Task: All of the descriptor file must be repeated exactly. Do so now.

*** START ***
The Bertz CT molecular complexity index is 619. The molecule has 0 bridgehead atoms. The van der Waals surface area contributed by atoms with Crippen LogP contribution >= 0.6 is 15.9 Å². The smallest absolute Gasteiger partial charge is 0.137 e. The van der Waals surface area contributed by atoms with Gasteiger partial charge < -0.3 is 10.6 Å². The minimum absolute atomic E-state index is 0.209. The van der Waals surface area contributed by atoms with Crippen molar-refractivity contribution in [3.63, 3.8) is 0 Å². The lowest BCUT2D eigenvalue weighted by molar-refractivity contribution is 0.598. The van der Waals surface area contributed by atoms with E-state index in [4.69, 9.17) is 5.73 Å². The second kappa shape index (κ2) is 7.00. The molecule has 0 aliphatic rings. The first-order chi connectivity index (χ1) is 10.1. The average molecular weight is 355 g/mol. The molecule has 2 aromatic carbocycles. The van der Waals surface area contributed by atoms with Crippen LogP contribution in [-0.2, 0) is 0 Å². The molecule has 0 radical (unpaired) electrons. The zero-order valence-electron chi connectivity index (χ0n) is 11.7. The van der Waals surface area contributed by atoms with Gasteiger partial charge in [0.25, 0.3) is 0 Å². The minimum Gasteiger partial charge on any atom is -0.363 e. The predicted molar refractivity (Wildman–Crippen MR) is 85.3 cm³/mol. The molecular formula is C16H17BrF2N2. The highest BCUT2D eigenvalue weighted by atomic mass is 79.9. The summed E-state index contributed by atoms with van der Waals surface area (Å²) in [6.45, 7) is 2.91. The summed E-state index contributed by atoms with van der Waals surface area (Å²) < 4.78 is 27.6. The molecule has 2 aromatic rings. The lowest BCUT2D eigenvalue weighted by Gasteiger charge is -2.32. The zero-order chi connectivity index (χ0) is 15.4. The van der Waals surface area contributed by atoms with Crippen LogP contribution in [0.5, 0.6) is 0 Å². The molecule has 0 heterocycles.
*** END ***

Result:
The Bertz CT molecular complexity index is 619. The molecule has 0 bridgehead atoms. The van der Waals surface area contributed by atoms with Crippen LogP contribution >= 0.6 is 15.9 Å². The smallest absolute Gasteiger partial charge is 0.137 e. The van der Waals surface area contributed by atoms with Gasteiger partial charge < -0.3 is 10.6 Å². The minimum absolute atomic E-state index is 0.209. The van der Waals surface area contributed by atoms with Crippen molar-refractivity contribution in [3.63, 3.8) is 0 Å². The lowest BCUT2D eigenvalue weighted by molar-refractivity contribution is 0.598. The van der Waals surface area contributed by atoms with E-state index in [4.69, 9.17) is 5.73 Å². The second kappa shape index (κ2) is 7.00. The molecule has 0 aliphatic rings. The first-order chi connectivity index (χ1) is 10.1. The average molecular weight is 355 g/mol. The molecule has 2 aromatic carbocycles. The van der Waals surface area contributed by atoms with Crippen LogP contribution in [-0.2, 0) is 0 Å². The molecule has 0 radical (unpaired) electrons. The zero-order valence-electron chi connectivity index (χ0n) is 11.7. The van der Waals surface area contributed by atoms with Gasteiger partial charge in [0.25, 0.3) is 0 Å². The minimum Gasteiger partial charge on any atom is -0.363 e. The predicted molar refractivity (Wildman–Crippen MR) is 85.3 cm³/mol. The molecular formula is C16H17BrF2N2. The highest BCUT2D eigenvalue weighted by atomic mass is 79.9. The summed E-state index contributed by atoms with van der Waals surface area (Å²) in [6.45, 7) is 2.91. The summed E-state index contributed by atoms with van der Waals surface area (Å²) < 4.78 is 27.6. The molecule has 2 aromatic rings. The lowest BCUT2D eigenvalue weighted by Gasteiger charge is -2.32. The zero-order chi connectivity index (χ0) is 15.4. The van der Waals surface area contributed by atoms with Crippen LogP contribution in [0.5, 0.6) is 0 Å². The molecule has 0 heterocycles.